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24 Sep, 2014 11:07

Raptors, bombers & drones: How US-led ISIS strikes caused carnage in Syria (VIDEO)

Raptors, bombers & drones: How US-led ISIS strikes caused carnage in Syria (VIDEO)

The US and five Arab states launched airstrikes in eastern Syria for the first time, targeting Islamic State militants. Around two dozen sites were targeted, with more than 200 airstrikes conducted. Reuters say 70 IS fighters were killed in the attacks.

Washington was aided by Bahrain, Jordan, Saudi Arabia and United Arab Emirates in carrying out the airstrikes, with Qatar in a supporting role. The US-led coalition used a wide array of methods of attack, which included launching guided missiles from cruisers and destroyers in the Red Sea and the Persian Gulf.

The US and its allies had previously conducted airstrikes in Iraq to try and halt the gains made by IS, as well as providing support to Kurdish and Iraqi government forces. However, Tuesday's attacks in Syria were the first time the US-led forces had bombed Syria. Washington went ahead with the plan despite not consulting with Syrian President Bashar Assad beforehand.

An EA-18G Growler takes off from the flight deck of the aircraft carrier USS George Washington. #ValiantShieldpic.twitter.com/jwveNNGWd2

— U.S. Dept of Defense (@DeptofDefense) September 23, 2014

The US Central Command has declassified and released a series of videos showing some of the targets hit in the first round of US-led airstrikes against Islamic State targets in Syria.

More than 40 Tomahawk missiles were launched at various targets, while a second wave of military action consisted of F-22 Raptors, which were used for the first time in combat. They were supported by F-15 Strike Eagles, F-16s, B-1 bombers and drones.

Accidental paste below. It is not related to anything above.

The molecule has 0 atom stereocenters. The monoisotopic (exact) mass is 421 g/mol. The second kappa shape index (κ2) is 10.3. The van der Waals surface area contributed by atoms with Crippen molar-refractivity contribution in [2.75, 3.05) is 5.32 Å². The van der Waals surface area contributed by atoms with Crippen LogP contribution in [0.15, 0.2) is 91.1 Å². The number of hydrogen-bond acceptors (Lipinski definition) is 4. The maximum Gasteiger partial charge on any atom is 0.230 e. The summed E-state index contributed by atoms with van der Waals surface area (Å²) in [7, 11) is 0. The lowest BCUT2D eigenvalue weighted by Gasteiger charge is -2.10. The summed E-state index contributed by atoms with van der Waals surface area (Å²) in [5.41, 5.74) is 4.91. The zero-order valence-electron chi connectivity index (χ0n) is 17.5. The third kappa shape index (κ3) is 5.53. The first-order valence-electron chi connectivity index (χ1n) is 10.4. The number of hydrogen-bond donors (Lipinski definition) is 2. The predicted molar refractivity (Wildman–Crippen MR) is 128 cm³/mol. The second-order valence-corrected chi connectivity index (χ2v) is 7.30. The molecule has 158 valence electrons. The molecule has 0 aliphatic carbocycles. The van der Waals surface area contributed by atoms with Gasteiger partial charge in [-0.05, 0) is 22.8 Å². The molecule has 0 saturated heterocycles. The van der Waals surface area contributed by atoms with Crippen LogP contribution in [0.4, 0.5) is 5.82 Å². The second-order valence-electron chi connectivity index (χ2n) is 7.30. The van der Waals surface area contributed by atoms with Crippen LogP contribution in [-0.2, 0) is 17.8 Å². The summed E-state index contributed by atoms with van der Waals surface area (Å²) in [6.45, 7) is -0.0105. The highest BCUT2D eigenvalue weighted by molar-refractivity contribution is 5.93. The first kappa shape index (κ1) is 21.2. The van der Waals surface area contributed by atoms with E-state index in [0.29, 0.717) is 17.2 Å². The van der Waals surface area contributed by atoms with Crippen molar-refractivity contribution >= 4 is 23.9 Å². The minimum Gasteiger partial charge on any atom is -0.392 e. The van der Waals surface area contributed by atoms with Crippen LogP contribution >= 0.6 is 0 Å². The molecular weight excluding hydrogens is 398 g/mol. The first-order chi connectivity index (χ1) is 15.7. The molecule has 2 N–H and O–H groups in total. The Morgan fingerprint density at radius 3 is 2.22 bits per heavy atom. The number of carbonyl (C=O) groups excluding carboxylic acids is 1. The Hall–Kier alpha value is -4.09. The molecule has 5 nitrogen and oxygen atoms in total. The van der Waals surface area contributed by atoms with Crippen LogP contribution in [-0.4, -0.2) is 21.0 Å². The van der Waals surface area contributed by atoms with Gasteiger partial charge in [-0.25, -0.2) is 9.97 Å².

The final wave saw F-18s carry out strikes, along with F-16s, which were used mainly in the east of Syria to hit IS training camps and combat vehicles, the US Defense Department website reported.

IS training camps, as well as headquarters, command and control facilities and storage facilities were targeted by the US and their Arab allies airstrikes. The city of Raqqa, which has become an IS stronghold since the militant group seized it in the summer, was one of the targets.


Human rights monitors in Syria reported that some of the sites hit during the strikes were empty. This was especially the case in Raqqa, because militants had fled to try and blend in with the civilian population, knowing that airstrikes were imminent. Reuters reports that 70 IS fighters were killed during the bombing raids.

UN Secretary General Ban Ki-moon made a statement following the US-led strikes in Syria, saying that protecting the people of Syria required immediate attention.

“I regret the loss of any civilian lives as a result of strikes against targets in Syria,” Ban said at a climate summit press conference in New York. “The parties involved in this campaign must abide by international humanitarian law and take all necessary precautions to avoid and minimize civilian casualties.”

The UN chief said he was aware that the US-led bombing raids were not carried out “at the direct request of the Syrian Government, but I note that the government was informed beforehand."

However, with a lack of security forces on the ground, it is unknown how effective the airstrikes by the US and its Arab allies will prove to be.

"When you're in a city, the population can be a screen for you — you can hide behind it," said Michael Knights, an Iraq expert with the Washington Institute for Near East Studies said, AP reported.

"The problem comes if residents move away from the group or lose their fear of it," he added. "Then a highly populated city becomes a dangerous place; there are a million eyes, a million informants, a million people who can pick up an AK-47."